Reports in the media about the rape and sexual abuse of frail and elderly women in aged care facilities in Melbourne and Canberra unleashed widespread disgust and alarm within the community.
It seems it take a frenzy of public outrage to move the government to act on issues of abuse and improper practice by unlicensed aged care workers – problems long raised by the NSWNA.
The Minister for Ageing Santo Santoro was prompted to call a special meeting of the Aged Care Advisory Committee – with ANF representation – to discuss solutions to the problems of abuse of the elderly in residential aged care.
The outcome was an announcement of short-term fixes including police checks of aged care staff, an increase in random checks on nursing homes and compulsory reporting of sexual and physical abuse of residents.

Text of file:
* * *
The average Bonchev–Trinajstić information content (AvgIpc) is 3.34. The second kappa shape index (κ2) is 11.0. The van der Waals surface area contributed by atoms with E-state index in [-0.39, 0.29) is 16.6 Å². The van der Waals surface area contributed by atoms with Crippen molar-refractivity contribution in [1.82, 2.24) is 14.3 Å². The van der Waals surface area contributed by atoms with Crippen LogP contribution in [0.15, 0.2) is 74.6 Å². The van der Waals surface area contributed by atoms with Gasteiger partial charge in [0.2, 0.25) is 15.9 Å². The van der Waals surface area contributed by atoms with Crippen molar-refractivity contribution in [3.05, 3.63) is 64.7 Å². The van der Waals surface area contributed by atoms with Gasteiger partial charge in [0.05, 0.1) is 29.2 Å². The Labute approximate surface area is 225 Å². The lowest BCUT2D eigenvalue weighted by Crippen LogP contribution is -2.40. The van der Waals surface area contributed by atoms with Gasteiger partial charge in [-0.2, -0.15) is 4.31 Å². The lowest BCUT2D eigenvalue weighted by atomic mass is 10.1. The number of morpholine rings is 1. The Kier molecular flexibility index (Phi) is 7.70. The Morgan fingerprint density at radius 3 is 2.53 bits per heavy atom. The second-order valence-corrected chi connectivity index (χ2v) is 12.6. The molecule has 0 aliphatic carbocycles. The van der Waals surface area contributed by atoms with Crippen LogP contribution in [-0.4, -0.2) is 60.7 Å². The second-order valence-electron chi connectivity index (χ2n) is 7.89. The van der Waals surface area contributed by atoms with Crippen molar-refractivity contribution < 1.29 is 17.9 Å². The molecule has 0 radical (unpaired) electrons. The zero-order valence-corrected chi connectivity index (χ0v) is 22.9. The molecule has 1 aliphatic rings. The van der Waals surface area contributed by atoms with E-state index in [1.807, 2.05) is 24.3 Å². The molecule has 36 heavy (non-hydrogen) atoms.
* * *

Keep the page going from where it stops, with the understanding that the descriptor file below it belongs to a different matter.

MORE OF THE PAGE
The measures fall short of the longer-term measures supported by the NSWNA including the licensing of personal care assistants and overcoming staffing shortages to improve the aged care workforce.
NSWNA General Secretary Brett Holmes said, ‘Abuse, improper practice or inadequate care are all serious problems that can be perpetuated within a workforce that has no system of licensing.
‘In the majority of cases, employers sack accused workers, who go on to perpetuate the abuse or problems in their practice at other workplaces,’ he said.
‘It is difficult for employers or a worker’s colleagues to predict the abusive behaviour or improper practice of an individual. The ability of an employer to trace past offences depends on whether criminal matters were pursued, which is most often not the case,’ said Brett.
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